Kenwood Press


Serving the communities of Kenwood, Glen Ellen and Oakmont

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News: 11/01/2017

Keep the faith!

From Angelo Parisi, retired Kenwood Post Office employee



Two years ago I lost my home in the Valley Fire in Lake County. To anyone facing the first days of this challenge, my heart goes out to you. The road ahead is long and can be daunting. I remember feeling as though my life had been stolen. My home, my possessions, my community, all taken in a single night. Suddenly there was no longer a time or a place for any of the things that had filled my life. Suddenly I was homeless, shopping for toothpaste, underwear, forks, spoons, and all the basics of everyday life. Suddenly I was making major economic decisions, when only the day before I had all my ducks in a row.

Before the Valley Fire there were almost 200 homes in our Lake County community of Anderson Springs. After the Valley Fire only 19 remained.

Before the fire, our canyon was deeply wooded with pine, oak, fir, madrone, and manzanita. After the fire, almost nothing green remained. Our deep, cool forest was reduced to an ashen wasteland. The first winter, it was almost impossible to know whether anything of the forest had survived. Anderson Springs had become a dark, bleak place filled with heavy machinery sending up clouds of toxic dust as they removed the twisted remains of what used to be our homes. Road closures, detours, and delays were constant. Virtually everyone was traumatized, emotional, and on edge.

And something else was happening. Amazing stories of courage and generosity began to emerge. Family, friends, neighbors, and total strangers helped each other in ways that crossed all former boundaries. The fire brought out the best in almost everyone. I now have a deeper love and respect for family, friends and neighbors. My hope and faith in our society and humanity in general has been strengthened. Our community is stronger than ever.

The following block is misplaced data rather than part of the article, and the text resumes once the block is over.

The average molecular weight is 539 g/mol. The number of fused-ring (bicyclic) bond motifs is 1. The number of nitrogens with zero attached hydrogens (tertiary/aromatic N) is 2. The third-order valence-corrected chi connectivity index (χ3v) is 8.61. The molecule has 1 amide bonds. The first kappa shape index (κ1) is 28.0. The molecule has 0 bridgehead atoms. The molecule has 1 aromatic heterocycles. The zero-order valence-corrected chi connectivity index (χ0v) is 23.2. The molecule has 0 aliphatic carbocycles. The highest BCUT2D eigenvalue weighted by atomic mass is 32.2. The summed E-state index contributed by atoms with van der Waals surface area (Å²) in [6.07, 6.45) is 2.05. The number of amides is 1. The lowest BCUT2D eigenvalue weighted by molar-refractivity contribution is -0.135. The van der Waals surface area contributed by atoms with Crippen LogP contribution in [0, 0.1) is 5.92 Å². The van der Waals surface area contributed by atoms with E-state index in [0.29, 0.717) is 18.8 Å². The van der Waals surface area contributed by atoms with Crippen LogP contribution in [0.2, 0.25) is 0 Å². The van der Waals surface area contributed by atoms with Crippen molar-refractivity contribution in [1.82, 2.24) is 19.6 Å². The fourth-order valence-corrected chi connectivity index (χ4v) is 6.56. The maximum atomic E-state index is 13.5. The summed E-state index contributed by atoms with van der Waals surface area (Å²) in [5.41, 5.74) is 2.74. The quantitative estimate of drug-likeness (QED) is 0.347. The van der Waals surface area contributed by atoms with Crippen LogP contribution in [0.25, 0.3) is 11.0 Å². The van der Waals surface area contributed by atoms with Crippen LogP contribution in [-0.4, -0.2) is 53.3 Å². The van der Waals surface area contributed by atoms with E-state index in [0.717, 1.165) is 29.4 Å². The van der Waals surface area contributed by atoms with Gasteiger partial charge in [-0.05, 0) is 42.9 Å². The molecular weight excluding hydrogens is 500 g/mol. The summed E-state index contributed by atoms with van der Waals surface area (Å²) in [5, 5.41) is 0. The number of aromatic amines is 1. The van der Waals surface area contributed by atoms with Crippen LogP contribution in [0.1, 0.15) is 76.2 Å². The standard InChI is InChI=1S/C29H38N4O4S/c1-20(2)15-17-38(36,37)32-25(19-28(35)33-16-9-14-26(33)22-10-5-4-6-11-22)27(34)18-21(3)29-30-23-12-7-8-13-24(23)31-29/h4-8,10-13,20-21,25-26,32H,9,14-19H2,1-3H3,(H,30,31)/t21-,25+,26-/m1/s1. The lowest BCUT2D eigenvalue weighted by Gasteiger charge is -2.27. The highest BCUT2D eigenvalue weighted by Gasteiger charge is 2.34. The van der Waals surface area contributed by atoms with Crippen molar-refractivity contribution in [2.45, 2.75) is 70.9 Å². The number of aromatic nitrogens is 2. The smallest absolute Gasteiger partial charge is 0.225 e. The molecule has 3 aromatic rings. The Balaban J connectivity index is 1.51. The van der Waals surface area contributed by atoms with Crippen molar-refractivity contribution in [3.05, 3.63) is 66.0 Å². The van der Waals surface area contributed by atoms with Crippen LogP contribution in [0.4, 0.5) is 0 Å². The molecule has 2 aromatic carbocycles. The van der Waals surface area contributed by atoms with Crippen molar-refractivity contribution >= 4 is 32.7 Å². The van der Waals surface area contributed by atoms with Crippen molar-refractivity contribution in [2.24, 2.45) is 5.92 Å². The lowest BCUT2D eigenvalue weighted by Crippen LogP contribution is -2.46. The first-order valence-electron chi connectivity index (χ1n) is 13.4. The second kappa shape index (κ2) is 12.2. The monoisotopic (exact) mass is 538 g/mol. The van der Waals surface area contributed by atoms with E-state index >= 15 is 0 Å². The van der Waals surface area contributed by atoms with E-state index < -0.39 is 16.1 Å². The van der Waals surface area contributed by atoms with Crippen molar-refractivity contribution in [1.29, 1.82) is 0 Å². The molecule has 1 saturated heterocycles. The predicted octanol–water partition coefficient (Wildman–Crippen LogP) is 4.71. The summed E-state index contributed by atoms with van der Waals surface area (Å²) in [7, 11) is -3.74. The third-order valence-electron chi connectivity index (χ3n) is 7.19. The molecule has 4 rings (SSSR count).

The situation began to improve almost immediately. In less than four months the debris from peoplesí homes had been removed. In spring we were surprised by abundant meadow grass and a remarkable wildflower bloom. By summer we could see that more than just a few trees were still alive, and new trees were springing up everywhere. The forest is rebounding faster than I ever would have imagined possible. We are watching a miracle slowly unfold before our eyes.

It has now been two years. Construction of our new home is nearly complete and beautiful homes are going up all around us. Life is returning to normal. We have become accustomed to the altered landscape. With fewer trees you can see the stars at night, and our gardens have never had so much sun. We are marveling at the resiliency of the forest and of ourselves.

Though I wouldnít wish a devastating wildfire on anyone, it has turned out to be one of the most remarkably meaningful experiences of my life. Have faith Kenwood, and stay strong. Nature comes back in the most perfect way, and so do we.

Angelo Parisi used to live and work in Kenwood. He retired from the U.S. Postal Service, Kenwood Post Office, on Oct. 6.


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